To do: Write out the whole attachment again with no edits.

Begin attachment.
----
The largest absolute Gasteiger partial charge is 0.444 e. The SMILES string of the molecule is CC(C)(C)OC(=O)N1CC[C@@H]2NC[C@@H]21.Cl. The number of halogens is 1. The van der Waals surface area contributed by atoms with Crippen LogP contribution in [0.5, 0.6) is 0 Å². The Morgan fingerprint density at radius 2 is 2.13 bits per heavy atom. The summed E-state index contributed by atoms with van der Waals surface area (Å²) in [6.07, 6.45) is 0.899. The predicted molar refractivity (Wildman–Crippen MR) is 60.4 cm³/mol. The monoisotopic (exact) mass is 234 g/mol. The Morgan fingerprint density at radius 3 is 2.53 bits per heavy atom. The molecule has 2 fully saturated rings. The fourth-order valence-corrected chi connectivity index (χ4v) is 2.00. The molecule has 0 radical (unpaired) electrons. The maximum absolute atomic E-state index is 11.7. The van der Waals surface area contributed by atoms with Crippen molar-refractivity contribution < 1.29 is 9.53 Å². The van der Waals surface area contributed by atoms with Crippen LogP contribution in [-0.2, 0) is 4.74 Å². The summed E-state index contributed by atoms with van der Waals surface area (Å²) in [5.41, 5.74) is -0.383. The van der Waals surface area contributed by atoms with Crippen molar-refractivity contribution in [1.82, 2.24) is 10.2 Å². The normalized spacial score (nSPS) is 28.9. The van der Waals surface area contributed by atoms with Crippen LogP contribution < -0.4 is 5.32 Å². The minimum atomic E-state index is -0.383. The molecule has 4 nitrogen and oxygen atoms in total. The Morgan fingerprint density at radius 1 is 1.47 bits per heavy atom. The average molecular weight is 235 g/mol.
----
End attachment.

The largest absolute Gasteiger partial charge is 0.444 e. The SMILES string of the molecule is CC(C)(C)OC(=O)N1CC[C@@H]2NC[C@@H]21.Cl. The number of halogens is 1. The van der Waals surface area contributed by atoms with Crippen LogP contribution in [0.5, 0.6) is 0 Å². The Morgan fingerprint density at radius 2 is 2.13 bits per heavy atom. The summed E-state index contributed by atoms with van der Waals surface area (Å²) in [6.07, 6.45) is 0.899. The predicted molar refractivity (Wildman–Crippen MR) is 60.4 cm³/mol. The monoisotopic (exact) mass is 234 g/mol. The Morgan fingerprint density at radius 3 is 2.53 bits per heavy atom. The molecule has 2 fully saturated rings. The fourth-order valence-corrected chi connectivity index (χ4v) is 2.00. The molecule has 0 radical (unpaired) electrons. The maximum absolute atomic E-state index is 11.7. The van der Waals surface area contributed by atoms with Crippen molar-refractivity contribution < 1.29 is 9.53 Å². The van der Waals surface area contributed by atoms with Crippen LogP contribution in [-0.2, 0) is 4.74 Å². The summed E-state index contributed by atoms with van der Waals surface area (Å²) in [5.41, 5.74) is -0.383. The van der Waals surface area contributed by atoms with Crippen molar-refractivity contribution in [1.82, 2.24) is 10.2 Å². The normalized spacial score (nSPS) is 28.9. The van der Waals surface area contributed by atoms with Crippen LogP contribution < -0.4 is 5.32 Å². The minimum atomic E-state index is -0.383. The molecule has 4 nitrogen and oxygen atoms in total. The Morgan fingerprint density at radius 1 is 1.47 bits per heavy atom. The average molecular weight is 235 g/mol.